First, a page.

Reproducibility in Science: Study Finds Psychology Experiments Fail Replication Test

Scientists toiling away in their laboratories, observatories and offices don’t just fabricate data, plagiarize other research, or make up questionable conclusions when publishing their work. Participating in any of these dishonest activities would be like violating a scientific Hippocratic oath. So why do many scientific studies and papers turn out to be unreliable or flawed?

(Credit: Shutterstock/Lightspring)

(Credit: Shutterstock/Lightspring)

In a massive analysis of 100 recently published psychology papers with different research designs and authors, University of Virginia psychologist Brian Nosek and his colleagues find that more than half of them fail replication tests. Only 39% of the psychology experiments could be replicated unambiguously, while those claiming surprising effects or effects that were challenging to replicate were less reproducible. They published their results in the new issue of Science.

Nosek began crowdsourcing the Reproducibility Project in 2012, when he reached out to nearly 300 members of the psychology community. Scientists lead and work on many projects simultaneously for which they receive credit when publishing their own papers, so it takes some sacrifice to take part: the replication paper lists the authors of the Open Science Collaboration alphabetically, rather than in order of their contributions to it, and working with so many people presents logistical difficulties. Nevertheless, considering the importance of scientific integrity and investigations of the reliability of analyses and results, such an undertaking is worthwhile to the community. (In the past, I have participated in similarly large collaboration projects such as this, which I too believe have benefited the astrophysical community.)

The researchers evaluated five complementary indicators of reproducibility using significance and p-values, effect sizes, subjective assessments of replication teams and meta-analyses of effect sizes. Although a failure to reproduce does not necessarily mean that the original report was incorrect, they state that such “replications suggest that more investigation is needed to establish the validity of the original findings.” This is diplomatic scientist-speak for: “people have reason to doubt the results.” In the end, the scientists in this study find that in the majority of cases, the p-values are higher (making the results less significant or statistically insignificant) and the effect size is smaller or even goes in the opposite direction of the claimed trend!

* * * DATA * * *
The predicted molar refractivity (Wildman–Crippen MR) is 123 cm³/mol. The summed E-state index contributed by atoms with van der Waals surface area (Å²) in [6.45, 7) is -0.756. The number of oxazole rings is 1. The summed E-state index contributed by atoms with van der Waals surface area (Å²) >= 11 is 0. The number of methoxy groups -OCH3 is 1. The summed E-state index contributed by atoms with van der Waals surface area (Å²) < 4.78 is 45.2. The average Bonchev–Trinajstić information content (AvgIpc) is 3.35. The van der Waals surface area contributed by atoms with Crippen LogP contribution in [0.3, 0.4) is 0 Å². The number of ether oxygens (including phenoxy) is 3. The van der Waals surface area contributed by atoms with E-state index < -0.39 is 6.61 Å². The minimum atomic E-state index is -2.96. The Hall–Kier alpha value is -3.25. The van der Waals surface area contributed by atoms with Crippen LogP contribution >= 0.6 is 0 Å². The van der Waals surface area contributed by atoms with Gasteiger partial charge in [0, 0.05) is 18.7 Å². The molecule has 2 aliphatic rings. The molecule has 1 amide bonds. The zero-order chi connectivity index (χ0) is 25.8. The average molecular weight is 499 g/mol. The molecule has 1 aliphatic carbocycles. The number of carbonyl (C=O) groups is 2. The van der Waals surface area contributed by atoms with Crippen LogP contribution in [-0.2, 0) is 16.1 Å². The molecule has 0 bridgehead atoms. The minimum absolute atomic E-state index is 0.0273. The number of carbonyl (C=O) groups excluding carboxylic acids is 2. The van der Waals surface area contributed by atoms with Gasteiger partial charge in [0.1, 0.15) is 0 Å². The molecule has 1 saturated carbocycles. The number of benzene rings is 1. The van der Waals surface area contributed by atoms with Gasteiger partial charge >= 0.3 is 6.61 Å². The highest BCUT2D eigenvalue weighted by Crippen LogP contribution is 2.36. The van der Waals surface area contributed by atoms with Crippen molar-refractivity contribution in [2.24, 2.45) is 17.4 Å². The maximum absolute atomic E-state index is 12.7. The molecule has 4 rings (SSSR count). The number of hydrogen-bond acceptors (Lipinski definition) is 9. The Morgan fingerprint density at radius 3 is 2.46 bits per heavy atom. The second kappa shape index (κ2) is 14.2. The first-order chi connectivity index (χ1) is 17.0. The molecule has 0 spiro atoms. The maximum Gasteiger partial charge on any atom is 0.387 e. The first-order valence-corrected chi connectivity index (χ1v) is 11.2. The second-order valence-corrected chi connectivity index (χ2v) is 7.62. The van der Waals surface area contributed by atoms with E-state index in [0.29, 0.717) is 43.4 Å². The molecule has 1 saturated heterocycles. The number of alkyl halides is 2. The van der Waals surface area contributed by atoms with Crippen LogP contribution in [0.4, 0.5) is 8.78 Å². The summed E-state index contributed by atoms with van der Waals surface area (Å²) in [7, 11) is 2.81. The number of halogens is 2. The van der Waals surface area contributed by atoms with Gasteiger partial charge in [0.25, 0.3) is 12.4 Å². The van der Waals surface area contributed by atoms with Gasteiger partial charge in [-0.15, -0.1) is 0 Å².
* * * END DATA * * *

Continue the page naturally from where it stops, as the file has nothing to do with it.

Effects claimed in the majority of studies cannot be reproduced. Figure shows density plots of original and replication p-values and effect sizes (correlation coefficients).

Effects claimed in the majority of studies cannot be reproduced. Figure shows density plots of original and replication p-values and effect sizes (correlation coefficients).

Note that this meta-analysis has a few limitations and shortcomings. Some studies or analysis methods that are difficult to replicate involve research that may be pushing the limits or testing very new or little studied questions, and if scientists only asked easy questions or questions to which they already knew the answer, then the research would not be particularly useful to the advancement of science. In addition, I could find no comment in the paper about situations in which the scientists face the prospect of replicating their own or competitors’ previous papers; presumably they avoided potential conflicts of interest.

These contentious conclusions could shake up the social sciences and subject more papers and experiments to scrutiny. This isn’t necessarily a bad thing; according to Oxford psychologist Dorothy Bishop in the Guardian, it could be “the starting point for the revitalization and improvement of science.”

In any case, scientists must acknowledge the publication of so many questionable results. Since scientists generally strive for honesty, integrity and transparency, and cases of outright fraud are extremely rare, we must investigate the causes of these problems. As pointed out by Ed Yong in the Atlantic, like many sciences, “psychology suffers from publication bias, where journals tend to only publish positive results (that is, those that confirm the researchers’ hypothesis), and negative results are left to linger in file drawers.” In addition, some social scientists have published what first appear to be startling discoveries but turn out to be cases of “p-hacking…attempts to torture positive results out of ambiguous data.”

Unfortunately, this could also provide more fuel for critics of science, who already seem to have enough ammunition judging by overblown headlines pointing to increasing numbers of scientists retracting papers, often due to misconduct, such as plagiarism and image manipulation. In spite of this trend, as Christie Aschwanden argues in a FiveThirtyEight piece, science isn’t broken! Scientists should be cautious about unreliable statistical tools though, and p-values fall into that category. The psychology paper meta-analysis shows that p<0.05 tests are too easy to pass, but scientists knew that already, as the Basic and Applied Social Psychology journal banned p-values earlier this year.